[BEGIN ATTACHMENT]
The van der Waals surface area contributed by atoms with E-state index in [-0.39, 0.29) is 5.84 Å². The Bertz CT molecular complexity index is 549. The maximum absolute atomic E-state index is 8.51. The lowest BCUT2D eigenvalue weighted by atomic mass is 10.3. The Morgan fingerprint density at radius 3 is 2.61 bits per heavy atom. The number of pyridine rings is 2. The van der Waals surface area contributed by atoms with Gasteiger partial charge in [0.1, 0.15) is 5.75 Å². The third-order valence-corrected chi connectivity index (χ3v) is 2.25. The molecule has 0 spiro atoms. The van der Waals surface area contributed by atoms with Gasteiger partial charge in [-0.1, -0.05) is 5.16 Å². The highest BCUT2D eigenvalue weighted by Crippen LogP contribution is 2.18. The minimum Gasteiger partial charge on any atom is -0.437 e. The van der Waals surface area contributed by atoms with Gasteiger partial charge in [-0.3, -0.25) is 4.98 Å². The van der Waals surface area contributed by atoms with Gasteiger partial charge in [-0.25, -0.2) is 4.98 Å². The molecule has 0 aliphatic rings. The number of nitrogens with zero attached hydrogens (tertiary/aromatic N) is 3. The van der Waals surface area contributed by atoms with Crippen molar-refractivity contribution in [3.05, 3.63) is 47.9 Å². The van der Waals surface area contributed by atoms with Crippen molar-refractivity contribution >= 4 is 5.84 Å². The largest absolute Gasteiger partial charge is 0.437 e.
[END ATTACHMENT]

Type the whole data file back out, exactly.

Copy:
The van der Waals surface area contributed by atoms with E-state index in [-0.39, 0.29) is 5.84 Å². The Bertz CT molecular complexity index is 549. The maximum absolute atomic E-state index is 8.51. The lowest BCUT2D eigenvalue weighted by atomic mass is 10.3. The Morgan fingerprint density at radius 3 is 2.61 bits per heavy atom. The number of pyridine rings is 2. The van der Waals surface area contributed by atoms with Gasteiger partial charge in [0.1, 0.15) is 5.75 Å². The third-order valence-corrected chi connectivity index (χ3v) is 2.25. The molecule has 0 spiro atoms. The van der Waals surface area contributed by atoms with Gasteiger partial charge in [-0.1, -0.05) is 5.16 Å². The highest BCUT2D eigenvalue weighted by Crippen LogP contribution is 2.18. The minimum Gasteiger partial charge on any atom is -0.437 e. The van der Waals surface area contributed by atoms with Gasteiger partial charge in [-0.3, -0.25) is 4.98 Å². The van der Waals surface area contributed by atoms with Gasteiger partial charge in [-0.25, -0.2) is 4.98 Å². The molecule has 0 aliphatic rings. The number of nitrogens with zero attached hydrogens (tertiary/aromatic N) is 3. The van der Waals surface area contributed by atoms with Crippen molar-refractivity contribution in [3.05, 3.63) is 47.9 Å². The van der Waals surface area contributed by atoms with Crippen molar-refractivity contribution >= 4 is 5.84 Å². The largest absolute Gasteiger partial charge is 0.437 e.